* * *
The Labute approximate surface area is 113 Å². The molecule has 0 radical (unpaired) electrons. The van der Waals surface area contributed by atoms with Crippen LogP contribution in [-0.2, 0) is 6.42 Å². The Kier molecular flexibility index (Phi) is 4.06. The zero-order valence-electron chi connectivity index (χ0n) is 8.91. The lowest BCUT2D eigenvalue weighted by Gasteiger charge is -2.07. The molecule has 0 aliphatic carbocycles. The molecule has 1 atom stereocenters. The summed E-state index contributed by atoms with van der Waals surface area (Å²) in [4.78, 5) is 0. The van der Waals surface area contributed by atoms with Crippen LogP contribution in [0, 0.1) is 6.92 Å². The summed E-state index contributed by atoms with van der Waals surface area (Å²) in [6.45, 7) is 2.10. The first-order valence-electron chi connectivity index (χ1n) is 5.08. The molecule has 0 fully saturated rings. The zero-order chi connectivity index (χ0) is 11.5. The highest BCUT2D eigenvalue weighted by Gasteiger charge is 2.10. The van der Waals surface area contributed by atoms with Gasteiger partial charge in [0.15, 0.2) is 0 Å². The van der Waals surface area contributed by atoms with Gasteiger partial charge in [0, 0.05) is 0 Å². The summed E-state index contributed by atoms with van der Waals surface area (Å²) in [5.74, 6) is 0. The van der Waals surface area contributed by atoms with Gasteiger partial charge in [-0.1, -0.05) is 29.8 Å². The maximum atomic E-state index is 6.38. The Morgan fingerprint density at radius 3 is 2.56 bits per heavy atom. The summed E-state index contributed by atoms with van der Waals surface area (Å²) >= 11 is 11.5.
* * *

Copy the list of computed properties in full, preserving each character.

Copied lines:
The Labute approximate surface area is 113 Å². The molecule has 0 radical (unpaired) electrons. The van der Waals surface area contributed by atoms with Crippen LogP contribution in [-0.2, 0) is 6.42 Å². The Kier molecular flexibility index (Phi) is 4.06. The zero-order valence-electron chi connectivity index (χ0n) is 8.91. The lowest BCUT2D eigenvalue weighted by Gasteiger charge is -2.07. The molecule has 0 aliphatic carbocycles. The molecule has 1 atom stereocenters. The summed E-state index contributed by atoms with van der Waals surface area (Å²) in [4.78, 5) is 0. The van der Waals surface area contributed by atoms with Crippen LogP contribution in [0, 0.1) is 6.92 Å². The summed E-state index contributed by atoms with van der Waals surface area (Å²) in [6.45, 7) is 2.10. The first-order valence-electron chi connectivity index (χ1n) is 5.08. The molecule has 0 fully saturated rings. The zero-order chi connectivity index (χ0) is 11.5. The highest BCUT2D eigenvalue weighted by Gasteiger charge is 2.10. The van der Waals surface area contributed by atoms with Gasteiger partial charge in [0.15, 0.2) is 0 Å². The van der Waals surface area contributed by atoms with Gasteiger partial charge in [0, 0.05) is 0 Å². The summed E-state index contributed by atoms with van der Waals surface area (Å²) in [5.74, 6) is 0. The van der Waals surface area contributed by atoms with Gasteiger partial charge in [-0.1, -0.05) is 29.8 Å². The maximum atomic E-state index is 6.38. The Morgan fingerprint density at radius 3 is 2.56 bits per heavy atom. The summed E-state index contributed by atoms with van der Waals surface area (Å²) >= 11 is 11.5.